Researchers at Emory Antibiotic Resistance Center have shown how combinations of antibiotic drugs can destroy multidrug-resistant bacteria that demonstrate heteroresistance, a poorly understood form of bacterial antibiotic resistance that is hard to detect using conventional tests. The collective results from in vitro tests using patient-derived multidrug-resistance superbugs, and studies in live mice, suggest that combinations of existing drugs may still be effective against heteroresistant bacteria that can survive treatment using the same antibiotics given singly.

“We’re saying: don’t toss those drugs in the trash, they may still have some utility,” commented David Weiss, PhD, director of the Emory Antibiotic Resistance Center and associate professor of medicine (infectious diseases). “They just have to be used in combination with others to do so.” Weiss and colleagues report their findings in Nature Microbiology, in a paper titled “Antibiotic combinations that exploit heteroresistance to multiple drugs effectively control infection.”

Antibiotic-resistant bacteria are a major global health threat, with one estimate suggesting that by 2050 they will cause 10 million deaths around the world every year, which is higher than the death toll due to cancer, the authors wrote. Among antibiotic-resistant bacteria, carbapenem-resistant Enterobacteriaceae (CRE), including species of Enterobacter, Klebsiella, and Escherichia, have over the past 20 years become an “urgent public health threat,” with invasive infections causing a mortality rate of up to 30%. “Some CRE isolates are resistant to all available antibiotics and there is a lack of therapeutic options to treat such infections,” the researchers stated.

It can take a decade or more to develop a new antibiotic, so it’s vital that we make the best use of existing treatments. One approach is to use combinations of antibiotics for treating the most resistant bacteria. “Dogma suggests that antibiotics ineffective as monotherapy can be effective in combination,” the researchers pointed out, but it’s not clear why a particular combination may only be sporadically effective.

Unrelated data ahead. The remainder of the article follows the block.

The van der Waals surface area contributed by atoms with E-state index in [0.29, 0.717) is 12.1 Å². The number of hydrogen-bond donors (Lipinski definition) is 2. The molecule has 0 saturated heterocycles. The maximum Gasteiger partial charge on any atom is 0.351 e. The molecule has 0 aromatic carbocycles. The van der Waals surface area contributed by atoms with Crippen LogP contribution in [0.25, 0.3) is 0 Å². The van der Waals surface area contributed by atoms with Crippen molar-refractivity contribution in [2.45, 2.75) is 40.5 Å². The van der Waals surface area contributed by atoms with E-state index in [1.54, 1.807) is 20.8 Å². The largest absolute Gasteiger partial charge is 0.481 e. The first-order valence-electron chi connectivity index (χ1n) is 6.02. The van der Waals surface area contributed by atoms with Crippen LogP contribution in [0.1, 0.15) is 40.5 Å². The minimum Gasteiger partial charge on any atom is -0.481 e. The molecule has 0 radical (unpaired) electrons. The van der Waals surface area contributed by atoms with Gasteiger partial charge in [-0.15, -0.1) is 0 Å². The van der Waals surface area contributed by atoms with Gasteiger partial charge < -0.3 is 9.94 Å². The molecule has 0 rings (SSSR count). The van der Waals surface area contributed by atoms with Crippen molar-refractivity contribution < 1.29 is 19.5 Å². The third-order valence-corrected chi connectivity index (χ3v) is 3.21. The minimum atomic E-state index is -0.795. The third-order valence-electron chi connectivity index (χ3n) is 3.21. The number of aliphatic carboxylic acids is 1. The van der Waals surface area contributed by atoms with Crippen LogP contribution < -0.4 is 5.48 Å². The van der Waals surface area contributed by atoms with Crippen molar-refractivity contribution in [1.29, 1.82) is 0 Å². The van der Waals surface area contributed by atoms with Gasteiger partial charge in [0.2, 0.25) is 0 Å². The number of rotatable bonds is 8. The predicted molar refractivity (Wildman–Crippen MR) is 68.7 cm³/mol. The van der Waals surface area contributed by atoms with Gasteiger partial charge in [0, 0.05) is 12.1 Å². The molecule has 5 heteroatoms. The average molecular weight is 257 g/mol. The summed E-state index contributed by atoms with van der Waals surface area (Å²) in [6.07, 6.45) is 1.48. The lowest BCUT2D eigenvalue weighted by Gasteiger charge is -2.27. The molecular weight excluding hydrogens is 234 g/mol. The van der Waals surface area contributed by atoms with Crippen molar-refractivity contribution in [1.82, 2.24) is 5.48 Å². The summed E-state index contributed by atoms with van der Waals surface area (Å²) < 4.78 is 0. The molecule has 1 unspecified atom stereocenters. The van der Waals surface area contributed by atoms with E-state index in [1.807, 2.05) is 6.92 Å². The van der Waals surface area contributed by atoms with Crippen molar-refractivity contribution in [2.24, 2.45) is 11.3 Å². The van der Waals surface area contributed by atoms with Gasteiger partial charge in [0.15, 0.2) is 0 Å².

Heteroresistance is a poorly understood mechanism of resistance to some types of antibiotics, in which only a small subpopulation of the bacteria are resistant to a drug. When the antibiotic is used against the whole population the resistant subpopulation can quickly thrive and expand. “We can think of heteroresistance as bacteria that are ‘half resistant’,” Weiss said. “When you take the antibiotic away, the resistant cells go back to being just a small part of the group. That’s why they’re hard to see in the tests that hospitals usually use.”

When testing for antibiotic resistance in a clinical setting, bacteria that exhibit heteroresistance may either be misclassified as susceptible to a particular antibiotic, which can then result in treatment failure, or they may be classified as uniformly resistant. “Clinical antimicrobial susceptibility testing largely relies on liquid media-based diagnostics that assay for growth of the entire population of bacteria in the presence of different antibiotics,” the investigators explained. “This approach only classifies isolate/antibiotic pairs as resistant or susceptible, but cannot differentiate heteroresistance.”

Studies by the Weiss lab and their colleagues now suggest that heteroresistance may be widespread. The researchers evaluated 104 bacterial isolates from a Centers for Disease Control-supported surveillance program in Georgia (the Multi-site Gram-negative Surveillance Initiative) that is tracking multidrug-resistant CRE superbugs. The results of their analyses indicated that 88% of the strains were heteroresistant to at least two antibiotics, and 97.1% were heteroresistant to one of the 16 antibiotics tested.  “Strikingly,” the investigators reported, 23.3% of the isolate/antibiotic interactions that were classified as resistant using clinical testing methods were, in fact, heteroresistant, as were 17.5% of those classified as susceptible by clinical testing methods. “These data indicate that heteroresistance is widespread … and suggest that combination antibiotic regimens targeting multiple heteroresistance may be applicable to a large proportion of CRE.”